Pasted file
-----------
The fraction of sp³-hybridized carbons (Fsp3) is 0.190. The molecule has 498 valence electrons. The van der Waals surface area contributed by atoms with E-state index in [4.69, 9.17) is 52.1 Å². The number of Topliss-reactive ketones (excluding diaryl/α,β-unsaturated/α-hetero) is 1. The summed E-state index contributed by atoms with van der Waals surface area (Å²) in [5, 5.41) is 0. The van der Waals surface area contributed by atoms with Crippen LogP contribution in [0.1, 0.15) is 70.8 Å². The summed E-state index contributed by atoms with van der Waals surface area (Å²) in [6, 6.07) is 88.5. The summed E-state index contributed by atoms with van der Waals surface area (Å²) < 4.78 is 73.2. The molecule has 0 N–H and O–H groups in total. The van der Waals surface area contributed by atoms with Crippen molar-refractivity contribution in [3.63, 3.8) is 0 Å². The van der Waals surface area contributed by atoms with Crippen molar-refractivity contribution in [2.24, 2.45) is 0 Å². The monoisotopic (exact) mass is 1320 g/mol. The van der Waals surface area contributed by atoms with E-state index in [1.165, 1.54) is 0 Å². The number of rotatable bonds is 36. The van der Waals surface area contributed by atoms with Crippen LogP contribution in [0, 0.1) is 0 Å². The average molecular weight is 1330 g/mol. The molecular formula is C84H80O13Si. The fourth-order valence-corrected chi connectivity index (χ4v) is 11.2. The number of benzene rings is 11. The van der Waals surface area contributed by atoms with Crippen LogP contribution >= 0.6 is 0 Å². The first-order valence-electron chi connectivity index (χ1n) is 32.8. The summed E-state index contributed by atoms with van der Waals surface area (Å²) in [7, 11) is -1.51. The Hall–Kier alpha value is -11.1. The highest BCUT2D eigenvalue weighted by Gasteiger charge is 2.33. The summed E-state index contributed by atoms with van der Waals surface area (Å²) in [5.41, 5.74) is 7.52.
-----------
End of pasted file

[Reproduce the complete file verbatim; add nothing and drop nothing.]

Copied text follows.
The fraction of sp³-hybridized carbons (Fsp3) is 0.190. The molecule has 498 valence electrons. The van der Waals surface area contributed by atoms with E-state index in [4.69, 9.17) is 52.1 Å². The number of Topliss-reactive ketones (excluding diaryl/α,β-unsaturated/α-hetero) is 1. The summed E-state index contributed by atoms with van der Waals surface area (Å²) in [5, 5.41) is 0. The van der Waals surface area contributed by atoms with Crippen LogP contribution in [0.1, 0.15) is 70.8 Å². The summed E-state index contributed by atoms with van der Waals surface area (Å²) in [6, 6.07) is 88.5. The summed E-state index contributed by atoms with van der Waals surface area (Å²) < 4.78 is 73.2. The molecule has 0 N–H and O–H groups in total. The van der Waals surface area contributed by atoms with Crippen molar-refractivity contribution in [3.63, 3.8) is 0 Å². The van der Waals surface area contributed by atoms with Crippen molar-refractivity contribution in [2.24, 2.45) is 0 Å². The monoisotopic (exact) mass is 1320 g/mol. The van der Waals surface area contributed by atoms with E-state index in [1.165, 1.54) is 0 Å². The number of rotatable bonds is 36. The van der Waals surface area contributed by atoms with Crippen LogP contribution in [0, 0.1) is 0 Å². The average molecular weight is 1330 g/mol. The molecular formula is C84H80O13Si. The fourth-order valence-corrected chi connectivity index (χ4v) is 11.2. The number of benzene rings is 11. The van der Waals surface area contributed by atoms with Crippen LogP contribution >= 0.6 is 0 Å². The first-order valence-electron chi connectivity index (χ1n) is 32.8. The summed E-state index contributed by atoms with van der Waals surface area (Å²) in [7, 11) is -1.51. The Hall–Kier alpha value is -11.1. The highest BCUT2D eigenvalue weighted by Gasteiger charge is 2.33. The summed E-state index contributed by atoms with van der Waals surface area (Å²) in [5.41, 5.74) is 7.52.